The truth about my inner strength


You know how some people show amazing strength and positivity in the face of life’s adversity?  You know how those people keep smiling even when they have every reason to complain?

These are the people we all admire.  They look on the bright side, no matter what life throws at them. These are the types of women who say things like, “Well, at least I got a chance to catch up on my knitting!” while they are recovering from gall bladder surgery. They read self help books while their broken ankles heal.

They research new recipes while they convalesce. They look cute in their pajamas, with their little noses all pink and their cheeks rosy from their fevers.

I hate them.

Because I am so. Not. Like. That.

I have been sick for a week.  I have a bad cold. Maybe the flu.  Maybe even pneumonia. Ugh. I have been hoarse, croupy, coughing, congested, achy and wicked crabby.

And by crabby I mean “Do not touch me or speak to me or breathe near me or I will bite you.” I have been stuck in my house for four days.  The smell of Vicks is mixing with the smell of dog and every time I inhale, I get more annoyed.  My ribs hurt from coughing and my right shoulder hurts from spending 143 hours in a row playing “Bejeweled.” I have bad breath and my hair is all sticking up on top.  I am pasty and pale and baggy eyed and floppy.

It is not a pretty picture.

But you know what?  Last night as I was going to bed, I gave myself a little pep talk.  I did. I looked right at my reflection in the mirror.  Yikes. I decided to take my glasses off, just so, you know, I wouldn’t get too disgusted to lecture myself.  I stood up straight and I said, “Self, you listen to me. You are probably feeling worse because you’re just lying around like a big old slug.  You need to shape up. You need to think positive!  You need to go to sleep and then wake up feeling a whole lot better.”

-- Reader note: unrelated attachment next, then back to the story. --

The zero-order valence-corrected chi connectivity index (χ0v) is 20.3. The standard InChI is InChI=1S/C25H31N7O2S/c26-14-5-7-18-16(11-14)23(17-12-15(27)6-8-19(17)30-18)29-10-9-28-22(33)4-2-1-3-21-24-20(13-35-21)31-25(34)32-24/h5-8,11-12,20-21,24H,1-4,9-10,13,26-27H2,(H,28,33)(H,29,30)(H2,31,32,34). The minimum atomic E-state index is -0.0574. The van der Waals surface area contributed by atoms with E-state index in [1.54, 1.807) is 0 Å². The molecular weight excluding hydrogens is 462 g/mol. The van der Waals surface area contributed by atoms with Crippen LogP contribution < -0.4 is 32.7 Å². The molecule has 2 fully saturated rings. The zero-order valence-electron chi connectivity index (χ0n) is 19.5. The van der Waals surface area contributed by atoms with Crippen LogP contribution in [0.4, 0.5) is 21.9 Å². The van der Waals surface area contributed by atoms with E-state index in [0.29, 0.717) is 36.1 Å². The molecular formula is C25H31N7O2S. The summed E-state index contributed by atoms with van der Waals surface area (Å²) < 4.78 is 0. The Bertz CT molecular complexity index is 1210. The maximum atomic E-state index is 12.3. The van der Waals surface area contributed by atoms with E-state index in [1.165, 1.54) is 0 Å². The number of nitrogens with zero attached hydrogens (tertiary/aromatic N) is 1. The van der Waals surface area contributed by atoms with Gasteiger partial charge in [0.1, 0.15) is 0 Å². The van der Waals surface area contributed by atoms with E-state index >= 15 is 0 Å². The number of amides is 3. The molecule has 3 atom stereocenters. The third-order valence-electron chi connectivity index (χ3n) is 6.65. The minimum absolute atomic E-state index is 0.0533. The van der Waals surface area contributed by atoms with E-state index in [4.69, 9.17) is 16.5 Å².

Then I marched myself to bed and tried to stop coughing long enough to fall asleep.

And when I woke up, twelve hours later, I gave myself a little once over before I stood up. Ugh. Still achy, still dizzy, still coughing.  Crap.  I dragged into the kitchen and made coffee.  I looked at the recliner.  There were dog hairs on it. Right next to my rolled up dirty socks.  I shuddered.

Nope. Not another day in the recliner.  No way.  I thought about those cheerful positive types.  Then I gritted my teeth and marched into the bathroom.  No more sweaty PJ’s for me, no sir. I was going to shampoo, slather on the body wash and shave these bristly legs. I was going to get on the road to a positive recovery RIGHT NOW.

I stripped down, stepped briskly into the nice hot shower and grabbed my razor. “I can do this.”  I told myself.  I reached forward to shave my right ankle and ZING!!  A bolt of electricity went through my entire spine as my back went into a full out spasm.

Three hours have gone by. I am back in the recliner, on an ice pack this time.  I’m trying to be positive.  Sorta.

“Well”, I’m telling myself, “At least I’m in too much pain to actually throw a piece of furniture out the window.”